UPTOWN — It looks like it's back to the drawing board for JDL Development.
The city offered the company a tax increment financing subsidy that's about $20 million less than what JDL originally wanted to build luxury housing near the lakefront, in Uptown's Montrose/Clarendon TIF District.
The plan — which has divided the Uptown community since its inception for issues related to affordable housing, historic preservation and TIF funding — would build a two-tower high-end housing development with 26,000 square feet of retail space and a private park at the former site of Maryville Academy.
Uptown residents have been questioning whether the $220 million project planned at Montrose and Clarendon avenues is dead or alive. There have been few (if any) substantial indications of its progress since the winter.
Tressa Feher, chief of staff to Ald. James Cappleman (46th) said Friday the city's offer earlier this year of a $14 million tax increment financing subsidy to help the project has caused the developer some headaches.
She said the amount of TIF money offered "is so low that they're still trying to get financing."
She added that JDL — which had originally wanted a $32 million subsidy and would have also renovated the dilapidated Clarendon Park Field House before the city shelved that option — "might change the project a little."
"They had to go back to their financial partners and work out a deal," Feher said. "And that's what they're still working on, getting the financing in place."
The city's goal was to make the subsidy as small as possible without jeopardizing the housing project, according to Cappleman's office. Once the property taxes collected from the JDL project cover JDL's subsidy, excess funds could be used to fix Clarendon, officials said.
In a development update that lacked substantial news about the JDL plan, Cappleman sent an email to constituents last week emphasizing his focus within the TIF district "is to fund a remodel for Clarendon Park."
"I will continue to work with the City to see if there is a way to make this development happen so we can bring Clarendon Park up to code," he said.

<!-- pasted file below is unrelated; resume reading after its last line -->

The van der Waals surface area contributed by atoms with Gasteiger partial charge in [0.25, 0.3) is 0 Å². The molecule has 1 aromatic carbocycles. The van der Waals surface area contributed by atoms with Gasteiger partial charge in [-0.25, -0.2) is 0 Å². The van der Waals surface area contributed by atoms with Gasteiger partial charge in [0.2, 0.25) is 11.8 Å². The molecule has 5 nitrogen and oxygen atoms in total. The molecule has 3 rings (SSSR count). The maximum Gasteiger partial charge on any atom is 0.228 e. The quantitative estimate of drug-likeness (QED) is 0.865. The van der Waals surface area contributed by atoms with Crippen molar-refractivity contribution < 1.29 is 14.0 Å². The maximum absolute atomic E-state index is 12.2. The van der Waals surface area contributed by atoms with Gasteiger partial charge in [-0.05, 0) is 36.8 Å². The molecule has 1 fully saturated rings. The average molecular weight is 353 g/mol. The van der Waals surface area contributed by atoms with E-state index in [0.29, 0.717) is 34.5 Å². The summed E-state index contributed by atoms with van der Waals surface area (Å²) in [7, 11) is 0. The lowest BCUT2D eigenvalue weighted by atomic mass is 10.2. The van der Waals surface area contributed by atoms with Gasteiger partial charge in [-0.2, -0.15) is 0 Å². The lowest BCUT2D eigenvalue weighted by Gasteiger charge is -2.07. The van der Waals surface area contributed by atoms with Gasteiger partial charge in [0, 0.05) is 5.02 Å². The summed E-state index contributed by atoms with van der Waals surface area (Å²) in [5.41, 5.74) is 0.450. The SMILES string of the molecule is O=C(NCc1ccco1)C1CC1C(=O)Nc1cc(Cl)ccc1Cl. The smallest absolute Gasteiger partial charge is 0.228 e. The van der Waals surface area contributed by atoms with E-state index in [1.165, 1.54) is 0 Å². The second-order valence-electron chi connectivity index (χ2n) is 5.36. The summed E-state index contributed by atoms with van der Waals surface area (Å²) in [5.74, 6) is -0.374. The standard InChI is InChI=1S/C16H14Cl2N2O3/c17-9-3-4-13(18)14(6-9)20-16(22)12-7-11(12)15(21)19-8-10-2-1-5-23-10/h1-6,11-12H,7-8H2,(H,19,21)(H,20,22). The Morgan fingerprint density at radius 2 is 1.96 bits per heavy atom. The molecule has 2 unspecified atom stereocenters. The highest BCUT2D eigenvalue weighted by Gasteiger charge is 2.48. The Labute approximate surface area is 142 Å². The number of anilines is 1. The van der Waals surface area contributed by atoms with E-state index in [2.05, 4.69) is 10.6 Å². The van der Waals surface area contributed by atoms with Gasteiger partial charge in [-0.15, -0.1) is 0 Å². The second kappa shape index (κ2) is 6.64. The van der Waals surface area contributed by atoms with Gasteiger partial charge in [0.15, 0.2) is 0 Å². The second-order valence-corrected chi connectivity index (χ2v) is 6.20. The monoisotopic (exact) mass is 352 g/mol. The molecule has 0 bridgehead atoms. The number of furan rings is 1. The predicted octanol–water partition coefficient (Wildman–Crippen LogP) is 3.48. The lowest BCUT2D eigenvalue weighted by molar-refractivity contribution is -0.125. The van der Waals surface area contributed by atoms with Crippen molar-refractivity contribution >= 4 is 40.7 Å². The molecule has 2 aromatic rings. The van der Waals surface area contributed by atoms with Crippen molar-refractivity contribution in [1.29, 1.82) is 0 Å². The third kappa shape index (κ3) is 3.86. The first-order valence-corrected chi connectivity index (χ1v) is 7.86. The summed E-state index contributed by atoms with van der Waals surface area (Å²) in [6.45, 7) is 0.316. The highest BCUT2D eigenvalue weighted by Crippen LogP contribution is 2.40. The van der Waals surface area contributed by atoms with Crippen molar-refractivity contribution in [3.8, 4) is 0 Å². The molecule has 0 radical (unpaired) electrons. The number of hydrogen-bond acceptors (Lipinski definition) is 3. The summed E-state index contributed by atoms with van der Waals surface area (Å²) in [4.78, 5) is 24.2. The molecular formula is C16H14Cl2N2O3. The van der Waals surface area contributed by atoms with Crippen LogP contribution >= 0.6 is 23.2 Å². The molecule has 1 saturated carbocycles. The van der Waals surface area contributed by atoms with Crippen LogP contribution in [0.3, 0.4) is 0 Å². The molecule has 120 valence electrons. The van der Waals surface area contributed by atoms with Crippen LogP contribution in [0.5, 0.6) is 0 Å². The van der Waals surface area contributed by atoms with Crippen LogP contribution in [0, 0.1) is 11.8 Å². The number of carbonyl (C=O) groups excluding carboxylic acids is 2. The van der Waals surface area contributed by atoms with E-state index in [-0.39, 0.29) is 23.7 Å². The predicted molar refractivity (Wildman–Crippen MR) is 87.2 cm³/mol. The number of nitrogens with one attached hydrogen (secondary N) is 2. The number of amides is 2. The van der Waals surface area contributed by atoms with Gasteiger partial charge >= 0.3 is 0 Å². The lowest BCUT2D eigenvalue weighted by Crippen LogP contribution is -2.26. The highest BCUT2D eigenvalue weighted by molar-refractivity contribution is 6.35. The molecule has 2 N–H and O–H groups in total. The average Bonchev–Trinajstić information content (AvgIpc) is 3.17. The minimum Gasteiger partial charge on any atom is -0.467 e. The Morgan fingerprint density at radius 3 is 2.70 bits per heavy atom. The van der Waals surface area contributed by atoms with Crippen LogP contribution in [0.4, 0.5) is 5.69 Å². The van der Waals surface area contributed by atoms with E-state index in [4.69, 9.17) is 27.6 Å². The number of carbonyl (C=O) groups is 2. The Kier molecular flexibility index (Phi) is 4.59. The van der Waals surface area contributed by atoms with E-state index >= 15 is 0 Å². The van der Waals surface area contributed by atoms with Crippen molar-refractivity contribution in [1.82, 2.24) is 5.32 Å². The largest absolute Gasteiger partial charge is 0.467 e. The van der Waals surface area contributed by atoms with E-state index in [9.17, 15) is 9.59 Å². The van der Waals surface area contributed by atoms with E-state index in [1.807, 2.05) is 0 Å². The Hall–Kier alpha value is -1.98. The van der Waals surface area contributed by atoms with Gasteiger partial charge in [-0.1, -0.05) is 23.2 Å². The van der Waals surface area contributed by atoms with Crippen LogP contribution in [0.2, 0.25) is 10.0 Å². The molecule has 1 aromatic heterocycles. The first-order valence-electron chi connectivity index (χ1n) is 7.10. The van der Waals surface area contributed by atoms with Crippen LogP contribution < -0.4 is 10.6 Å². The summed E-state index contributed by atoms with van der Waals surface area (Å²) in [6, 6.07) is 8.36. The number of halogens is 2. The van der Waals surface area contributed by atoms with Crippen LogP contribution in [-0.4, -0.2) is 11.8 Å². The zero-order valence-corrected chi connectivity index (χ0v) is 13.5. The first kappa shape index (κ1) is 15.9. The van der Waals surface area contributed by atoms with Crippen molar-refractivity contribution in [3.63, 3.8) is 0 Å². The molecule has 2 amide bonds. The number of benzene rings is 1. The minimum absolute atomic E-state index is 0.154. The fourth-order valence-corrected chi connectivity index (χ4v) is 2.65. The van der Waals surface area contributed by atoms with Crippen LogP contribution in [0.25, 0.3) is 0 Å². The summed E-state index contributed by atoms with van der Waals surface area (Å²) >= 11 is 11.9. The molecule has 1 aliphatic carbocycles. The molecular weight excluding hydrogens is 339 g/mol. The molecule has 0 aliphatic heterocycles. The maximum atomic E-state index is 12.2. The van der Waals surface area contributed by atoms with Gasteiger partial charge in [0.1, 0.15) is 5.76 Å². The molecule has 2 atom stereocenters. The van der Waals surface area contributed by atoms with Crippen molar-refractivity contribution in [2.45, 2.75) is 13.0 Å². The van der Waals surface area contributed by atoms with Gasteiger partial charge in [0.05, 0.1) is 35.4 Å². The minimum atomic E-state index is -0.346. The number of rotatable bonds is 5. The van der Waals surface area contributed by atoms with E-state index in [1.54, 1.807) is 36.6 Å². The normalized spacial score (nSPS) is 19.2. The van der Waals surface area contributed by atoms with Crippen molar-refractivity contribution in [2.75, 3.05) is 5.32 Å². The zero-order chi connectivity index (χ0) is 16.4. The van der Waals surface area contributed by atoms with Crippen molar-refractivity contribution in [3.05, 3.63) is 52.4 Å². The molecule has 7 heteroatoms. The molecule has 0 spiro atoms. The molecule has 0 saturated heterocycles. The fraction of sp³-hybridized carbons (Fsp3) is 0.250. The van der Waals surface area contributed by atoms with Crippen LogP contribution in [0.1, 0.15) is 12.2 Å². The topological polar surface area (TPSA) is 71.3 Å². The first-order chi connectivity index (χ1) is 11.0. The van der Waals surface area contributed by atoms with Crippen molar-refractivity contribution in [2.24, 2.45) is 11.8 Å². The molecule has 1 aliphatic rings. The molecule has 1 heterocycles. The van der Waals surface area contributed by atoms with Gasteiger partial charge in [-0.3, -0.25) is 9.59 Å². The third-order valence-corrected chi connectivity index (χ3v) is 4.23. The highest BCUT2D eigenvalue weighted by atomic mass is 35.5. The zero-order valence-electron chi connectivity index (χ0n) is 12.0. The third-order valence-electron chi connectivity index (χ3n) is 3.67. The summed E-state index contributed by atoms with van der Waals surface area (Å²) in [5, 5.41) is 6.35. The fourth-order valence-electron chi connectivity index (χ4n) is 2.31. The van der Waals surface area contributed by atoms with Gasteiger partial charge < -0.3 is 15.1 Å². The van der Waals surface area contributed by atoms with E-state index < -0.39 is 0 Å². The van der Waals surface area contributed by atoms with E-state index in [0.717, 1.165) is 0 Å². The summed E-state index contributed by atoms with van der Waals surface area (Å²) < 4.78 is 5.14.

JDL Development President James Letchinger did not respond to requests for comment. But Letchinger told DNAinfo last year that his initial TIF request was so big because he wanted "to help the field house."
The city, he said, feels "that there will be other opportunities to get the field house work done."
TIFs divert a portion of property taxes to use for improvements in a designated area. Critics contend the funding tool amounts to a subsidy for rich developers at the expense of local schools and other community needs. Supporters see it as a useful vehicle to spur private investment and economic development.
The 46th Ward Zoning and Development Committee recommended the $14 million subsidy at a February meeting.
Some opponents decried the multi-million dollar city subsidy in the aftermath of a record number of school closings justified as a cost-cutting measure — and the city's decision last fall to remove the much-anticipated renovation of Clarendon Park from JDL's initial plans.
Cappleman has said that he wasn't pleased with the city's offer and wanted the luxury development tied to the restoration of Clarendon Park.
The city subsidy would not be given upfront to JDL. The developer would not receive the money until the first building is completed, occupied and generating property tax revenue for the Montrose/Clarendon TIF district.
Once the project generates enough money to cover the subsidy, any extra property tax revenue could be used to rehab the park, officials said.
The city and JDL still have to sign documents sealing the JDL TIF arrangement, and the developer still has to pursue zoning and other approvals from the city to make the luxury project happen.
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